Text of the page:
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How Does Foreclosure Work?

Whether you are facing foreclosure or thinking about investing in foreclosure properties, there is one question you have probably been asking: How does foreclosure work? It is important to understand the foreclosure process in order to be able to make the best possible choices, regardless of which side of the foreclosure fence you are sitting on.
Unfortunately, the answer to the question, 'how does foreclosure work,' varies from one state to the next.
Each state has its own guidelines and rules for lenders to follow when foreclosing on a home.
Although there are similarities, it is necessary to research the rules for your state in order to find out the details of how foreclosure is handled in your area.
Here are some things to check when you are researching your state's foreclosure laws.
First of all, each state has rules specifying how late the payments must be before the foreclosure process begins.
Knowing how long you have before the foreclosure process can start is helpful if you are falling behind on your payments and want to save your home from foreclosure.
All states require lenders to give owners some sort of notice before beginning the foreclosure process.
You will usually be given a certain amount of time to catch up all of your payments, including late fees, in order to reinstate the loan.
If you are unable to do so, it is extremely important to contact your lender right away to try to work out a payment plan or other arrangement.
The longer you wait, the less likely the lender is to work with you.
After the borrower has been given the required notice and has failed to catch up the payments on the loan, the lender will be able to proceed with the foreclosure process.
In some states, this involves going to court to set a date for a foreclosure auction.
In other states, the lender can set the date for the sale without a court order.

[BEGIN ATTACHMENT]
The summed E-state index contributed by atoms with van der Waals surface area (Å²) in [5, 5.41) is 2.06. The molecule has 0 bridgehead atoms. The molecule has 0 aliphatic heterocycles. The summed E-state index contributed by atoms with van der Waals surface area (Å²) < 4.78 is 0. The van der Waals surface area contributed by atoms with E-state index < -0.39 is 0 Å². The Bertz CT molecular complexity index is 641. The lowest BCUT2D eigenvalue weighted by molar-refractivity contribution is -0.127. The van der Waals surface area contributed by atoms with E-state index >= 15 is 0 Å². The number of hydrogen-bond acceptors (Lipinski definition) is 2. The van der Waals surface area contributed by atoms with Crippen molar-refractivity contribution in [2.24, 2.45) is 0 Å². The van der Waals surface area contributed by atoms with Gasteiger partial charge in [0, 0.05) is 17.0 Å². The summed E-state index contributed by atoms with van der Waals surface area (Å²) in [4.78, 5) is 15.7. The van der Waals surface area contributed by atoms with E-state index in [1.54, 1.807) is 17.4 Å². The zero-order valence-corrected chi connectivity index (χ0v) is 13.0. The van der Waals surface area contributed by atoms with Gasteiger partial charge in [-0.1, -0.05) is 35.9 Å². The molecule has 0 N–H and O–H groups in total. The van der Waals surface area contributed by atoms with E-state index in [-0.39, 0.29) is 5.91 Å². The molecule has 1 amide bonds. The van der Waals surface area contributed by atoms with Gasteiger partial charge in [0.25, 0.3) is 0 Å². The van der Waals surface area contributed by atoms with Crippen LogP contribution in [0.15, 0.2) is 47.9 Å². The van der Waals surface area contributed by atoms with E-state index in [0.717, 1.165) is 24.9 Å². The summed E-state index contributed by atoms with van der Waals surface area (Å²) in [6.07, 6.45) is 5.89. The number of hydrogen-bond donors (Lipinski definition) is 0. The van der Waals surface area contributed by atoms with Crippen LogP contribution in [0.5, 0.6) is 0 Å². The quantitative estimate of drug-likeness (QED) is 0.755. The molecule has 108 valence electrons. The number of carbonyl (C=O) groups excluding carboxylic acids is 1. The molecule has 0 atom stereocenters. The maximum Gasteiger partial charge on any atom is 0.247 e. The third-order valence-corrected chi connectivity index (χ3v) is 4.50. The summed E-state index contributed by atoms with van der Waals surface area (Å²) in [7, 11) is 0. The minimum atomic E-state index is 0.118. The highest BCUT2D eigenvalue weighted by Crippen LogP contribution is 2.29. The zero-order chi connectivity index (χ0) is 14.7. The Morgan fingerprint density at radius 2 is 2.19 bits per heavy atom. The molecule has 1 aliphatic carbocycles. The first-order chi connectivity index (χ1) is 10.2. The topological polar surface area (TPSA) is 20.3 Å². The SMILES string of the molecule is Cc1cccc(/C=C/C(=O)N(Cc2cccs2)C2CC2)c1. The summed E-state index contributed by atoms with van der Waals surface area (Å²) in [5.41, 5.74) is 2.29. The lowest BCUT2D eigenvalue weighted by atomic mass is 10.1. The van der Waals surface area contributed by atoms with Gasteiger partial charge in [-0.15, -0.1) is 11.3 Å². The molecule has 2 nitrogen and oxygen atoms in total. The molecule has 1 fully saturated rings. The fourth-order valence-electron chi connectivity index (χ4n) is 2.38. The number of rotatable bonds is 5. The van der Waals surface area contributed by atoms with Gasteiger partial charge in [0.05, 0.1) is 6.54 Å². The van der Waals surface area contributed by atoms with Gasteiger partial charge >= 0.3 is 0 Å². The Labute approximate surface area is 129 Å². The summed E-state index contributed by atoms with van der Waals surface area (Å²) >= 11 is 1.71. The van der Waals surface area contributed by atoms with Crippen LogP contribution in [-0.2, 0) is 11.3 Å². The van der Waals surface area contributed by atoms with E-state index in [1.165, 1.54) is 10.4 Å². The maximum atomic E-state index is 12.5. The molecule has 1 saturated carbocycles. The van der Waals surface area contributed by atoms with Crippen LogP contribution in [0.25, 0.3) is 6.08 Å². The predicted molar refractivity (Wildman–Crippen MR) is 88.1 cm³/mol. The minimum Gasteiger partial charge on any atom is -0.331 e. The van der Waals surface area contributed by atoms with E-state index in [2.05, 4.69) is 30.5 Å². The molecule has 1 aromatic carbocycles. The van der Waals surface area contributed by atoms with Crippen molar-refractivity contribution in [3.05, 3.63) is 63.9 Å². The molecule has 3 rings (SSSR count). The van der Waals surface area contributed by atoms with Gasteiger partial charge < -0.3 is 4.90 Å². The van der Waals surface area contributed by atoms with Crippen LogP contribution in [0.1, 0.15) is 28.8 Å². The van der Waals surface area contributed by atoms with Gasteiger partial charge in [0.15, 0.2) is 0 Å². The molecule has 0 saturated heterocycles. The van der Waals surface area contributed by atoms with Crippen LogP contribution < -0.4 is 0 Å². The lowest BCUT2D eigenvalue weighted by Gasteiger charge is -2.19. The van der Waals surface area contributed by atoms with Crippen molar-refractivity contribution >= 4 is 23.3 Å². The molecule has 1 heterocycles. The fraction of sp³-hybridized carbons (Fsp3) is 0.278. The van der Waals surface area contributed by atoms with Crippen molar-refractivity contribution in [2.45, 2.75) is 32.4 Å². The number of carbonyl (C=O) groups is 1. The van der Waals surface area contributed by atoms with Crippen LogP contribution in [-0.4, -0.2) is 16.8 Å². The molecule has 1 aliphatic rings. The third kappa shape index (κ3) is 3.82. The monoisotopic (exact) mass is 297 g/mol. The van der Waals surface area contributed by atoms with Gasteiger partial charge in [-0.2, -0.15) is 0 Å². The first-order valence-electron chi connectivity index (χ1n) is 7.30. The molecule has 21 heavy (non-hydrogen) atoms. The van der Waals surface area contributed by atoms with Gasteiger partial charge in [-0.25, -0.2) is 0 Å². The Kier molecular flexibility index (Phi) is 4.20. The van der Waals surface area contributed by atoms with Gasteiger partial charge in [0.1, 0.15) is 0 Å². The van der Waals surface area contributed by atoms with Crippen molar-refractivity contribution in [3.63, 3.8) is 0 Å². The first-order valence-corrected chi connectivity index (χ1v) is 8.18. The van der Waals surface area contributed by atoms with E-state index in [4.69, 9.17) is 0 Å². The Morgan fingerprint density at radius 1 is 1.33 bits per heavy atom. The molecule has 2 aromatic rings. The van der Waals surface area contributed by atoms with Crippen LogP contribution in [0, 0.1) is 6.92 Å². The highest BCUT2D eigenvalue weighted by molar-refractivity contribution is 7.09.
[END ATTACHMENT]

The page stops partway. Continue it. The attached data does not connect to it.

Either way, the lender will be required once again to give notice prior to the sale date.
In many areas, this is done by publishing a notice in the legal section of a local newspaper.
The lender may also be required to post the notice at the property or mail it to the owner's last known address.
Once the notice of sale has been given, the owner usually needs to pay the entire loan balance, plus fees, in order to stop the sale.
If the borrower is unable to do so, the property will be sold to the highest bidder on the sale date.
In many cases, the highest bidder will be the bank, which usually bids the amount of the outstanding debt.
If that happens, the property will become the property of the bank and the bank will be able to sell it to attempt to recover the money owed on the property.
In some states, there is a redemption period following the foreclosure sale.
If there is a redemption period, the bank must wait a certain period of time before selling the property.
During this time, the borrower has the opportunity to redeem the property and reclaim ownership by paying the full amount of the loan balance plus costs.
If the borrower fails to do so, the lender may sell the property once the redemption period has ended.
Now you have at least a general idea of how foreclosure works.
Remember to check your state's laws to get more specific details of how foreclosure works where you live.

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